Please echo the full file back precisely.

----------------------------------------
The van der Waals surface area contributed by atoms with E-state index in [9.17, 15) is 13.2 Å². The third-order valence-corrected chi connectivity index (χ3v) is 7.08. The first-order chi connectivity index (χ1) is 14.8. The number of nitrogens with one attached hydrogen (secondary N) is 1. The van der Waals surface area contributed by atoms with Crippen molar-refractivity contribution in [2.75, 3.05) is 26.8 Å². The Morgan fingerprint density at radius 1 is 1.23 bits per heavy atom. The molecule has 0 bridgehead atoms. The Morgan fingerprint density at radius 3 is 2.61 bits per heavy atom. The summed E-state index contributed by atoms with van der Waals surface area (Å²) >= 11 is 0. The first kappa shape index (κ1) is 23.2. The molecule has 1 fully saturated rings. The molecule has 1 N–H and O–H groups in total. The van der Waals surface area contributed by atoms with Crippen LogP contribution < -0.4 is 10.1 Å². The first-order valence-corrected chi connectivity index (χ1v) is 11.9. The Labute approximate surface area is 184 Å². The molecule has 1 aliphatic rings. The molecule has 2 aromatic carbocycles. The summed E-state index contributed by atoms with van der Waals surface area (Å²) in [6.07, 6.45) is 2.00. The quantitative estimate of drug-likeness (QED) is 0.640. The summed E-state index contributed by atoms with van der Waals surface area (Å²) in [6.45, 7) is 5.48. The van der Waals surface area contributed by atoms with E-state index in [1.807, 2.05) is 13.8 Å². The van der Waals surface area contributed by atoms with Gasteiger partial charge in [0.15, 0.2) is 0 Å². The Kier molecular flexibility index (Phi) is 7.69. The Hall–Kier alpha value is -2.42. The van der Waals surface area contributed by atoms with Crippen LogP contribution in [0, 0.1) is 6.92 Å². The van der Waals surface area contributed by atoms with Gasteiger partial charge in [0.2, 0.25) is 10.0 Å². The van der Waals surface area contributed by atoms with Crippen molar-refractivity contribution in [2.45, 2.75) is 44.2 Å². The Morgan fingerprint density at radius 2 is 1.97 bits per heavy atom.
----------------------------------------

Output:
The van der Waals surface area contributed by atoms with E-state index in [9.17, 15) is 13.2 Å². The third-order valence-corrected chi connectivity index (χ3v) is 7.08. The first-order chi connectivity index (χ1) is 14.8. The number of nitrogens with one attached hydrogen (secondary N) is 1. The van der Waals surface area contributed by atoms with Crippen molar-refractivity contribution in [2.75, 3.05) is 26.8 Å². The Morgan fingerprint density at radius 1 is 1.23 bits per heavy atom. The molecule has 0 bridgehead atoms. The Morgan fingerprint density at radius 3 is 2.61 bits per heavy atom. The summed E-state index contributed by atoms with van der Waals surface area (Å²) >= 11 is 0. The first kappa shape index (κ1) is 23.2. The molecule has 1 fully saturated rings. The molecule has 1 N–H and O–H groups in total. The van der Waals surface area contributed by atoms with Crippen LogP contribution < -0.4 is 10.1 Å². The first-order valence-corrected chi connectivity index (χ1v) is 11.9. The Labute approximate surface area is 184 Å². The molecule has 1 aliphatic rings. The molecule has 2 aromatic carbocycles. The summed E-state index contributed by atoms with van der Waals surface area (Å²) in [6.07, 6.45) is 2.00. The quantitative estimate of drug-likeness (QED) is 0.640. The summed E-state index contributed by atoms with van der Waals surface area (Å²) in [6.45, 7) is 5.48. The van der Waals surface area contributed by atoms with E-state index in [1.807, 2.05) is 13.8 Å². The van der Waals surface area contributed by atoms with Gasteiger partial charge in [0.15, 0.2) is 0 Å². The Kier molecular flexibility index (Phi) is 7.69. The Hall–Kier alpha value is -2.42. The van der Waals surface area contributed by atoms with Crippen LogP contribution in [0, 0.1) is 6.92 Å². The van der Waals surface area contributed by atoms with Gasteiger partial charge in [0.2, 0.25) is 10.0 Å². The van der Waals surface area contributed by atoms with Crippen molar-refractivity contribution in [2.45, 2.75) is 44.2 Å². The Morgan fingerprint density at radius 2 is 1.97 bits per heavy atom.